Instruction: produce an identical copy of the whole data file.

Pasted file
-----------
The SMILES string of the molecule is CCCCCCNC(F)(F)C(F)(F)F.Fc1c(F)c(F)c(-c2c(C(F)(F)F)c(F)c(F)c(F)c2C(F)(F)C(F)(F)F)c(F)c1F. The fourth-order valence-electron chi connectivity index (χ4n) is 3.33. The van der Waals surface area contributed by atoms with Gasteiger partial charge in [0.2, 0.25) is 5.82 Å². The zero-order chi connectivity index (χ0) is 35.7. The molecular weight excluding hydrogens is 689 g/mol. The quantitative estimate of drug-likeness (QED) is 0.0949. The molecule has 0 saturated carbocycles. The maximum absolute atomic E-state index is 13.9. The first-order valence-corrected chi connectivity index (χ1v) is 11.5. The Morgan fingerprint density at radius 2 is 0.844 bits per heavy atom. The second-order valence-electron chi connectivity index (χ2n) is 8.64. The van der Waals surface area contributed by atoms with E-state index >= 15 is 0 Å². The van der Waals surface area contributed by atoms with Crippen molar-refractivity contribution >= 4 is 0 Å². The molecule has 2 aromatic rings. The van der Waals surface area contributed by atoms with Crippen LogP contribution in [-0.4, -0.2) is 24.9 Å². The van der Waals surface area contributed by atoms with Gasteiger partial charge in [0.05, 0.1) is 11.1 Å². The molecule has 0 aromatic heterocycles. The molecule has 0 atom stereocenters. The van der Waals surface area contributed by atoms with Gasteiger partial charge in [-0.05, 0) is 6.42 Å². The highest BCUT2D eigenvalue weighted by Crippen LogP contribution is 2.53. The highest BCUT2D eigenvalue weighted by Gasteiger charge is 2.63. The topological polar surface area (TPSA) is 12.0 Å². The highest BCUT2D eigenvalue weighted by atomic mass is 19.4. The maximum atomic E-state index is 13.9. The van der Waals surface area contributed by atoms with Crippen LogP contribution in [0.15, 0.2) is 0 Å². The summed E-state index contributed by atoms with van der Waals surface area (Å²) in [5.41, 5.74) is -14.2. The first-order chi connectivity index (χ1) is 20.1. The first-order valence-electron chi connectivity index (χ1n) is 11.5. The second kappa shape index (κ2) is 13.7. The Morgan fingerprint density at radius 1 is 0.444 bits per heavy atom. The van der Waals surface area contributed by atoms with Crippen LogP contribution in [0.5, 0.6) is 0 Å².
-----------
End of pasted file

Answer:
The SMILES string of the molecule is CCCCCCNC(F)(F)C(F)(F)F.Fc1c(F)c(F)c(-c2c(C(F)(F)F)c(F)c(F)c(F)c2C(F)(F)C(F)(F)F)c(F)c1F. The fourth-order valence-electron chi connectivity index (χ4n) is 3.33. The van der Waals surface area contributed by atoms with Gasteiger partial charge in [0.2, 0.25) is 5.82 Å². The zero-order chi connectivity index (χ0) is 35.7. The molecular weight excluding hydrogens is 689 g/mol. The quantitative estimate of drug-likeness (QED) is 0.0949. The molecule has 0 saturated carbocycles. The maximum absolute atomic E-state index is 13.9. The first-order valence-corrected chi connectivity index (χ1v) is 11.5. The Morgan fingerprint density at radius 2 is 0.844 bits per heavy atom. The second-order valence-electron chi connectivity index (χ2n) is 8.64. The van der Waals surface area contributed by atoms with E-state index >= 15 is 0 Å². The van der Waals surface area contributed by atoms with Crippen molar-refractivity contribution >= 4 is 0 Å². The molecule has 2 aromatic rings. The van der Waals surface area contributed by atoms with Crippen LogP contribution in [-0.4, -0.2) is 24.9 Å². The van der Waals surface area contributed by atoms with Gasteiger partial charge in [0.05, 0.1) is 11.1 Å². The molecule has 0 aromatic heterocycles. The molecule has 0 atom stereocenters. The van der Waals surface area contributed by atoms with Gasteiger partial charge in [-0.05, 0) is 6.42 Å². The highest BCUT2D eigenvalue weighted by Crippen LogP contribution is 2.53. The highest BCUT2D eigenvalue weighted by Gasteiger charge is 2.63. The topological polar surface area (TPSA) is 12.0 Å². The highest BCUT2D eigenvalue weighted by atomic mass is 19.4. The maximum atomic E-state index is 13.9. The van der Waals surface area contributed by atoms with Crippen LogP contribution in [0.15, 0.2) is 0 Å². The summed E-state index contributed by atoms with van der Waals surface area (Å²) in [5.41, 5.74) is -14.2. The first-order chi connectivity index (χ1) is 20.1. The first-order valence-electron chi connectivity index (χ1n) is 11.5. The second kappa shape index (κ2) is 13.7. The Morgan fingerprint density at radius 1 is 0.444 bits per heavy atom. The van der Waals surface area contributed by atoms with Crippen LogP contribution in [0.5, 0.6) is 0 Å².